Now take your breath to your chest, for some people this will be a really familiar place to breath, it might also feel uncomfortable as we are essentially encouraging a shallow breath, only stay here for a few breaths
Then put all the parts together starting with the belly, then the ribs and then the chest and see if you can find a flowing rhythm of your own for about 3 min.

This is something I do every day, once it becomes familiar (in yoga it’s thought that we need 40 days to make something a habit) it is also something that you can lean on in times of stress, it will help kick the parasympathetic nervous system into action and keep you calm.

Learning how to make friends with your breath can make a huge difference to your life - I am running a workshop for adults on November 27 at Yoga Village called How to be Calm #1: Breathe, especially for people who find breathing difficult and also for people who want to learn some pranayama (breathing techniques) that they can use in their yoga practice and their life. I'd love to see you there. To book you place click here.

Tips & Thought on Hip Opening

Many years ago I read a magazine article that described our hips as the junk drawer of the body – the place where we store emotions, memories and stress that we don’t know what to do with or that we aren’t ready to address in the current time. I found this extra interesting as often when I would spend an hour stretching and specifically targeting my hips I would feel overwhelmed with emotion, sometimes anger and sometimes sadness. Often I would cry and then after the outburst would feel a huge sense of release. The idea is that when we are feeling any kind of stress (emotional or other) it has a huge affect on the body and its ability to allow energy to flow through it, hence the tightening of some specific areas.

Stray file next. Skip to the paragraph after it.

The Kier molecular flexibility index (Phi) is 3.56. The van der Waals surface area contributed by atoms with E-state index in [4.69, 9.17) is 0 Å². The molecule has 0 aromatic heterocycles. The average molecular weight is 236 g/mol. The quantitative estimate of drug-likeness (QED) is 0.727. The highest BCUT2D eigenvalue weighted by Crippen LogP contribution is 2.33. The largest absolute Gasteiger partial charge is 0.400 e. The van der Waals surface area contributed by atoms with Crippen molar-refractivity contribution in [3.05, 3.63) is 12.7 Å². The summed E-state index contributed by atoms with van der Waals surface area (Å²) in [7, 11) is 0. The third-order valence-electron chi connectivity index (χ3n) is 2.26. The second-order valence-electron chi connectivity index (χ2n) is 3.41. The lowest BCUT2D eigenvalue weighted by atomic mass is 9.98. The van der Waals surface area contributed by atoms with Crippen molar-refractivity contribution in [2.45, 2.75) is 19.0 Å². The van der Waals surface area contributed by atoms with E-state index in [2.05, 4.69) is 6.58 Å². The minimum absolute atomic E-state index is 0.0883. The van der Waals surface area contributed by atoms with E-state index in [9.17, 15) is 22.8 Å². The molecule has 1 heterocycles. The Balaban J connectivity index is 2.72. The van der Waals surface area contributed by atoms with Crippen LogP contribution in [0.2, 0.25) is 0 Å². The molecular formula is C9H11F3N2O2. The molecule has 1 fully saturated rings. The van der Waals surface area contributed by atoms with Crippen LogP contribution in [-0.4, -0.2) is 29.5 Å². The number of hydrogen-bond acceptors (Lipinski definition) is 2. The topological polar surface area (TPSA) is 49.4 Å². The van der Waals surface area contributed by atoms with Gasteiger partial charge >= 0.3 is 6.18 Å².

At the time I was working in a job that I found incredibly unfulfilling. The office environment I spent a large portion of each day in made me feel a little lifeless and dull and although I enjoyed the actual content of my work I didn’t enjoy so many other factors of being there. This had a huge influence of my life at the time and I experienced repercussions in my body as a result.


I had trouble sleeping, my hips ceased up, as a result I started getting back pain, I had also been experiencing some knee pain for some time. A lot of this I put down to stress, emotional stress putting physical stress in to my body. There were a few ways I introduced change in to my life that really helped me combat the problem. Here are just a few: